• 13. Don’t focus on Avoiding Errors  Focusing on avoiding errors is useful for understanding procedures and detecting major problems before they occur; but it is a debilitating approach as the objective of an organization.  Connecting our day-to-day activities to something larger was a strong motivator for the crew. 4/17/2014 13jgillis767@aol.com
  • 14. Questions to Consider  Are your people trying to achieve excellence or just avoid making mistakes?  Has your organization become action-averse to avoid errors?  Do you spend more time discussing errors than celebrating success?  How do you minimize errors but not make that the focus of your organization? 4/17/2014 14jgillis767@aol.com
  • 15. AchieveExcellence 4/17/2014 jgillis767@aol.com 15 I believe the personal freedoms, respect for human dignity, and economic prosperity we enjoy in the United States are unique throughout the history of mankind and across the span of the globe. I believe that this is not a natural state but one which must be worked for relentlessly, and, if necessary, defended. I believe the men who sallied forth from these very piers in boats like Tang, Wahoo, and Barb were engaged in an honorable and worthwhile endeavor. I believe those eternally on patrol beyond the reef did not die in vain. The future depends on those willing to continue that honorable and worthwhile endeavor. Accordingly, I reaffirm my vow to defend the Constitution of the United States against all enemies, foreign and domestic. Shipmates of Santa Fe, I will be proud to sail will you. Thank you. (Captain Marquet)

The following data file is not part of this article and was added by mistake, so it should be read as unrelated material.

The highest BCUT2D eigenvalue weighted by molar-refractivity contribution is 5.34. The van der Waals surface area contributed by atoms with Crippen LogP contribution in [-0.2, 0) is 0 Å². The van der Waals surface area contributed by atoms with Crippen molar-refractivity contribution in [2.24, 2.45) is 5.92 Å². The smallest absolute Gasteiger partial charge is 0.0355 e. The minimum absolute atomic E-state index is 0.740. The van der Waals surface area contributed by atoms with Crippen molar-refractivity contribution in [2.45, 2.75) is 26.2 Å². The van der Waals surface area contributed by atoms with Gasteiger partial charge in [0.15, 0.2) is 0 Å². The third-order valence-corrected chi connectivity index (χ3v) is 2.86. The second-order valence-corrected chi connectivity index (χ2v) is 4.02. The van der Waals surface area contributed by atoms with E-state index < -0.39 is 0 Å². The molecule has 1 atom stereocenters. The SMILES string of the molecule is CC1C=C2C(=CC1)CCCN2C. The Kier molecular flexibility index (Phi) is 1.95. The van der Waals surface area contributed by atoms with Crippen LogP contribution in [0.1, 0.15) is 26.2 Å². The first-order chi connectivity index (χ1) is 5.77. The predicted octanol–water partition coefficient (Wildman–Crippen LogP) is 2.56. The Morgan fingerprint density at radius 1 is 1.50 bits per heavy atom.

• 16. CONTROL  FIND THE GENETIC CODE FOR CONTROL AND REWRITE IT.  ACT YOUR WAY TO NEW THINKING.  SHORT EARLY CONVERSATIONS MAKE EFFICIENT WORK.  USE “I INTEND TO…” TO TURN PASSIVE FOLLOWERS INTO ACTIVE LEADERS.  RESIST THE URGE TO PROVIDE SOLUTIONS. 4/17/2014 jgillis767@aol.com 16
  • 17. CONTROL  THINK OUT LOUD (EVERYBODY).  “EYEBALL ACCOUNTABILITY”  PUSH DECISIONS TO THE NEXT LOWER LEVEL IN THE COMPANY.  “WHEN I THINK ABOUT DELEGATING THIS DECISION, I WORRY THAT…”  ISSUES OF COMPETENCE,  ISSUES OF CLEAR UNDERSTANDING. 4/17/2014 jgillis767@aol.com 17